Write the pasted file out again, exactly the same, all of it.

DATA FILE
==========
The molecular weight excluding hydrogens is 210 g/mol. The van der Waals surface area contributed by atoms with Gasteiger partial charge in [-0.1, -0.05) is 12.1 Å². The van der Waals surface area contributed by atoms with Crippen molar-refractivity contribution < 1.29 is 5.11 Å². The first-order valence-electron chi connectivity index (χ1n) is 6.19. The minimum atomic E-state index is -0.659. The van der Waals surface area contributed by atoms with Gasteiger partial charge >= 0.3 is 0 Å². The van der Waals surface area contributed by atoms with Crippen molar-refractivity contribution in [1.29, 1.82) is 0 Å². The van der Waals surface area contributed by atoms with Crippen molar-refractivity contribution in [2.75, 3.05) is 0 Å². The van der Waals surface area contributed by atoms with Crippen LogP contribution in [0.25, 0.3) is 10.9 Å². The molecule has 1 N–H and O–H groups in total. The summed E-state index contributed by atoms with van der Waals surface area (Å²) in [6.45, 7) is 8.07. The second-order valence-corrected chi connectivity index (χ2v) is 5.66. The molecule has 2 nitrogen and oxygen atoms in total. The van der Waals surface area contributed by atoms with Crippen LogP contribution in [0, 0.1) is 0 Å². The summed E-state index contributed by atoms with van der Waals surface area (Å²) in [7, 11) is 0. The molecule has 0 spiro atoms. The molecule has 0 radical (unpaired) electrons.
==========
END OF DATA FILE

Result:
The molecular weight excluding hydrogens is 210 g/mol. The van der Waals surface area contributed by atoms with Gasteiger partial charge in [-0.1, -0.05) is 12.1 Å². The van der Waals surface area contributed by atoms with Crippen molar-refractivity contribution < 1.29 is 5.11 Å². The first-order valence-electron chi connectivity index (χ1n) is 6.19. The minimum atomic E-state index is -0.659. The van der Waals surface area contributed by atoms with Gasteiger partial charge >= 0.3 is 0 Å². The van der Waals surface area contributed by atoms with Crippen molar-refractivity contribution in [1.29, 1.82) is 0 Å². The van der Waals surface area contributed by atoms with Crippen molar-refractivity contribution in [2.75, 3.05) is 0 Å². The van der Waals surface area contributed by atoms with Crippen LogP contribution in [0.25, 0.3) is 10.9 Å². The molecule has 1 N–H and O–H groups in total. The summed E-state index contributed by atoms with van der Waals surface area (Å²) in [6.45, 7) is 8.07. The second-order valence-corrected chi connectivity index (χ2v) is 5.66. The molecule has 2 nitrogen and oxygen atoms in total. The van der Waals surface area contributed by atoms with Crippen LogP contribution in [0, 0.1) is 0 Å². The summed E-state index contributed by atoms with van der Waals surface area (Å²) in [7, 11) is 0. The molecule has 0 spiro atoms. The molecule has 0 radical (unpaired) electrons.